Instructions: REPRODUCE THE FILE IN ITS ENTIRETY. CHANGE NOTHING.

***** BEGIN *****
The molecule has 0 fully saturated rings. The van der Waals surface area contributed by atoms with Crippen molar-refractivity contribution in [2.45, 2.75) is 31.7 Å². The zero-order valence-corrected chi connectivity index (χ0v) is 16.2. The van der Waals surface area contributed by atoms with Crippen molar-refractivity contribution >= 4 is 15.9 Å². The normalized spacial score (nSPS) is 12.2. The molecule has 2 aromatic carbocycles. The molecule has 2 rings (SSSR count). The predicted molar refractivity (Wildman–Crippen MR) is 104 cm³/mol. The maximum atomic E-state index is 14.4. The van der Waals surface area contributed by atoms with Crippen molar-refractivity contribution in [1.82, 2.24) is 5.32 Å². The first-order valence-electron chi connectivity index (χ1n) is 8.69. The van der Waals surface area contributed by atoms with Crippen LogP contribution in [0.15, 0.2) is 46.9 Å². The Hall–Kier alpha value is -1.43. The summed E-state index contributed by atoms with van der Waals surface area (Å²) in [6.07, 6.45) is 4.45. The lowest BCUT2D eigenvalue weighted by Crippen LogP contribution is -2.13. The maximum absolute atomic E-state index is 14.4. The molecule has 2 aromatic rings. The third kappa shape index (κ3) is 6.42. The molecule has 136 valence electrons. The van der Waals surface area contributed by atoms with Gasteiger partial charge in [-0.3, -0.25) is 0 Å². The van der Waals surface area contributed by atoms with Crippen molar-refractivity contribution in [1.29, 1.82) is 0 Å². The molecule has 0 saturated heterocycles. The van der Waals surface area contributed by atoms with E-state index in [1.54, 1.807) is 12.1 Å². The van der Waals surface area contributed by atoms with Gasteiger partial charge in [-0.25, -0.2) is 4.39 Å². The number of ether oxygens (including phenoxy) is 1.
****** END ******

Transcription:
The molecule has 0 fully saturated rings. The van der Waals surface area contributed by atoms with Crippen molar-refractivity contribution in [2.45, 2.75) is 31.7 Å². The zero-order valence-corrected chi connectivity index (χ0v) is 16.2. The van der Waals surface area contributed by atoms with Crippen molar-refractivity contribution >= 4 is 15.9 Å². The normalized spacial score (nSPS) is 12.2. The molecule has 2 aromatic carbocycles. The molecule has 2 rings (SSSR count). The predicted molar refractivity (Wildman–Crippen MR) is 104 cm³/mol. The maximum atomic E-state index is 14.4. The van der Waals surface area contributed by atoms with Crippen molar-refractivity contribution in [1.82, 2.24) is 5.32 Å². The first-order valence-electron chi connectivity index (χ1n) is 8.69. The van der Waals surface area contributed by atoms with Crippen LogP contribution in [0.15, 0.2) is 46.9 Å². The Hall–Kier alpha value is -1.43. The summed E-state index contributed by atoms with van der Waals surface area (Å²) in [6.07, 6.45) is 4.45. The lowest BCUT2D eigenvalue weighted by Crippen LogP contribution is -2.13. The maximum absolute atomic E-state index is 14.4. The molecule has 2 aromatic rings. The third kappa shape index (κ3) is 6.42. The molecule has 136 valence electrons. The van der Waals surface area contributed by atoms with Gasteiger partial charge in [-0.3, -0.25) is 0 Å². The van der Waals surface area contributed by atoms with Crippen molar-refractivity contribution in [1.29, 1.82) is 0 Å². The molecule has 0 saturated heterocycles. The van der Waals surface area contributed by atoms with E-state index in [1.54, 1.807) is 12.1 Å². The van der Waals surface area contributed by atoms with Gasteiger partial charge in [-0.25, -0.2) is 4.39 Å². The number of ether oxygens (including phenoxy) is 1.